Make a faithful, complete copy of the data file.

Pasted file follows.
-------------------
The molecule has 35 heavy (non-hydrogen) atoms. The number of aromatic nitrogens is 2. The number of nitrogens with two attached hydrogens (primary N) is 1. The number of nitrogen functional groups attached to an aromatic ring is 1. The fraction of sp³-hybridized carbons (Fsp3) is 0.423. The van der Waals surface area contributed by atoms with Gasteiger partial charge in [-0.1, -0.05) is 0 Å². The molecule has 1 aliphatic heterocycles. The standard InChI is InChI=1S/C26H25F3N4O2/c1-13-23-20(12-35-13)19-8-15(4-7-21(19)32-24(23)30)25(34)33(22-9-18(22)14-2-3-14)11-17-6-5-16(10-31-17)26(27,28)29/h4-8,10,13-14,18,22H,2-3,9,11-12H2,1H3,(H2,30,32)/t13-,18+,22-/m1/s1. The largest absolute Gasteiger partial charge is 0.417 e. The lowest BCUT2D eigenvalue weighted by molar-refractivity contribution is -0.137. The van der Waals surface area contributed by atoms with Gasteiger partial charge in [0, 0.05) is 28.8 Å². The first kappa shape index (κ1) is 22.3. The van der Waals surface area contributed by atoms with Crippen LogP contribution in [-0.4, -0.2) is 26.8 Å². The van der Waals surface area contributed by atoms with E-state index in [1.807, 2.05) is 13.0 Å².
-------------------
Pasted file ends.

The molecule has 35 heavy (non-hydrogen) atoms. The number of aromatic nitrogens is 2. The number of nitrogens with two attached hydrogens (primary N) is 1. The number of nitrogen functional groups attached to an aromatic ring is 1. The fraction of sp³-hybridized carbons (Fsp3) is 0.423. The van der Waals surface area contributed by atoms with Gasteiger partial charge in [-0.1, -0.05) is 0 Å². The molecule has 1 aliphatic heterocycles. The standard InChI is InChI=1S/C26H25F3N4O2/c1-13-23-20(12-35-13)19-8-15(4-7-21(19)32-24(23)30)25(34)33(22-9-18(22)14-2-3-14)11-17-6-5-16(10-31-17)26(27,28)29/h4-8,10,13-14,18,22H,2-3,9,11-12H2,1H3,(H2,30,32)/t13-,18+,22-/m1/s1. The largest absolute Gasteiger partial charge is 0.417 e. The lowest BCUT2D eigenvalue weighted by molar-refractivity contribution is -0.137. The van der Waals surface area contributed by atoms with Gasteiger partial charge in [0, 0.05) is 28.8 Å². The first kappa shape index (κ1) is 22.3. The van der Waals surface area contributed by atoms with Crippen LogP contribution in [-0.4, -0.2) is 26.8 Å². The van der Waals surface area contributed by atoms with E-state index in [1.807, 2.05) is 13.0 Å².